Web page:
Do TypeScript allows us to program like Java?

I think in many ways TypeScript is superior to Java but unfortunately, TypeScript is not a magical tool that fixes all the things wrong with JavaScript and in fact, is very dynamic and much closer to JavaScript than to Java. From my experience, many developers (especially Angular developers) don’t get that. TypeScript is basically JavaScript with some type annotations that are removed during compilation.. so basically it’s just JavaScript with all the 💩 it comes. In this article I will mention some of the things that you need to be aware of as a Java developer.

Optional return statement

In TypeScript it is perfectly OK to miss some of the return statements and this may cause horrible bugs. The code below will display ‘undefined’ instead of compilation error. Imagine a larger function in production with some if statements and a missing return 🤬.

function abs(a: number): number {
  if (a < 0) {
    return -a;
  }
}
alert(abs(1));

Functions are also values

A programming language is said to have First-class functions when functions in that language are treated like any other variable. For example, in such a language, a function can be passed as an argument to other functions, can be returned by another function and can be assigned as a value to a variable. In TypeScript functions are first class citizens. This is really cool, but also has some consequences  and in case you are not aware of this fact, it can be dangerous. Let’s take the following example:

class Student {
  gradeMath = 1
  gradePhysics = 1

  checkStudentStatus() {
    if (this.isPassed) {
      alert('Passed');
    } else {
      alert('Failed!');
    }
  }
  isPassed(): boolean {
    return this.gradeMath > 5 && this.gradePhysics > 5;
  }
}

// This will always display 'Passed' even though both grades are 1.
// In the if statement we don't use the function call isPassed()
// but the function value isPassed.
new Student().checkStudentStatus()

Because TypeScript evaluates any object that is not undefined to true and because every function in JavaScript is also an object the condition above can be translated to this.isPassed !== undefined.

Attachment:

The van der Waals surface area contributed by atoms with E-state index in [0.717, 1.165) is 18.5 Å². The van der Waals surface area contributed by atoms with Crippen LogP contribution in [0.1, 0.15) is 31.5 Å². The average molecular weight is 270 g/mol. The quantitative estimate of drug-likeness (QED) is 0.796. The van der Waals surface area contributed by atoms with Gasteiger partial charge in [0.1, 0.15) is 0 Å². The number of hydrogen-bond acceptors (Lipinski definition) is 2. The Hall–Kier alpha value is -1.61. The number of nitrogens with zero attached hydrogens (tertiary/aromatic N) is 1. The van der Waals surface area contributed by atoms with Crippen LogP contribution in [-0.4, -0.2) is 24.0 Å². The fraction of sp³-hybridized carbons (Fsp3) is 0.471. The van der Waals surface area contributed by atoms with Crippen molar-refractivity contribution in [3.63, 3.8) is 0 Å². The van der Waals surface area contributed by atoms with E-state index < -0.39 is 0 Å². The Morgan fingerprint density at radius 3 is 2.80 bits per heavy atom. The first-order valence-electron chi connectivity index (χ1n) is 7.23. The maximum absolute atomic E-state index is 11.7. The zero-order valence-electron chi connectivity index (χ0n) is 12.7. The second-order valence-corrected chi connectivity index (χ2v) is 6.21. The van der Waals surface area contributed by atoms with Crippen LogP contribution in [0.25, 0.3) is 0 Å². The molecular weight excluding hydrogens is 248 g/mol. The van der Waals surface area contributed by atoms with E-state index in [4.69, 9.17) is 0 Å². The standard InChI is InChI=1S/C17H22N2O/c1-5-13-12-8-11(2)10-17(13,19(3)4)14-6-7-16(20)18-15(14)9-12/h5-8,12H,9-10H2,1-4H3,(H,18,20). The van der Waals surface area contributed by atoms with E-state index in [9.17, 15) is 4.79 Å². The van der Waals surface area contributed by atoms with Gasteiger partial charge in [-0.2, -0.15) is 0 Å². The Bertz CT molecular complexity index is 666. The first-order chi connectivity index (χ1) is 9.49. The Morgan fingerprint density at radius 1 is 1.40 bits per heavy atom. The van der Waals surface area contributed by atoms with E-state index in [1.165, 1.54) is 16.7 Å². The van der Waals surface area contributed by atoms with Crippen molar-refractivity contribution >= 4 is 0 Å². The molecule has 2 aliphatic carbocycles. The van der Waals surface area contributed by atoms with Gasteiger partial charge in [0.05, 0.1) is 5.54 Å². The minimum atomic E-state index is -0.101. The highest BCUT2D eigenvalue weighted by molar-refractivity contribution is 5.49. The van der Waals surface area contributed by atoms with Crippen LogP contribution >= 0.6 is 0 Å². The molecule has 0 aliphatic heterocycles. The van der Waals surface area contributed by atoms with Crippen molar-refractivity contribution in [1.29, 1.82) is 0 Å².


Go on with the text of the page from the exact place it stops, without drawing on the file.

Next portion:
The this that is not this

In TypeScript the this keyword behaves like in JavaScript and it’s different from Java. In my opinion in some way it is more intuitive than in other languages but still it is different from Java and may cause a lot of headaches if you are not aware of this fact. The main difference is that the this keyword behavior is dynamic and it’s determined by how a function is called. I won’t enter in more details, because for that I’ll need a separate blog post, but you can read about it here: https://developer.mozilla.org/en-US/docs/Web/JavaScript/Reference/Operators/this.

Meanwhile you can also take a look at these example:

class SetIntervalTest {
  private someNumber: number = 1; 

  trigger() {
    setTimeout(this.setIntervalCallback, 400);
  } 

  private setIntervalCallback() {
    // setTimout is executed from the Browser Window context
    // so when this function is executed `this` will be the Windows
    // and not the SetIntervalTest instance.
    alert(this.someNumber);
  }
} 

// Prints undefined because this.someNumber is actually
// Windows.someNumber and it's not defined.
new SetIntervalTest().trigger();

Another example:

class Game {
  name = 'TestGame';
  clearBoard() {
    alert(name + ' cleared');
  }

  scheduleClearBoard() {
    setTimeout(function () {
      // What is "this" in this context?
      // And NO, it is not an instance of the Game class,
      // this code will crash!
      this.clearBoard();
    }, 1000);
  }
}

In TypeScript you can simulate the this behavior from Java using arrow functions. If you declare the method like below it will work, this will be the current instance of the Game class.

scheduleClearBoard() {
  setTimeout(() => {
    this.clearBoard();
  }, 1000);
}

Optional Semicolon is a mess

Another weird thing inherited from JavaScript is the optional semicolon. In order to obtain this behavior the interpreter will automatically insert a semicolon on newline. A consequence of this implementation is that if you hit enter after the return statement such as in the example below… the code will always return undefined:

class Student {
  isPassed(): boolean {
    return
      this.gradeMath > 5 &&
      this.gradePhysics > 5;
  }
}
// This will always return undefined!!!
new Student().isPassed();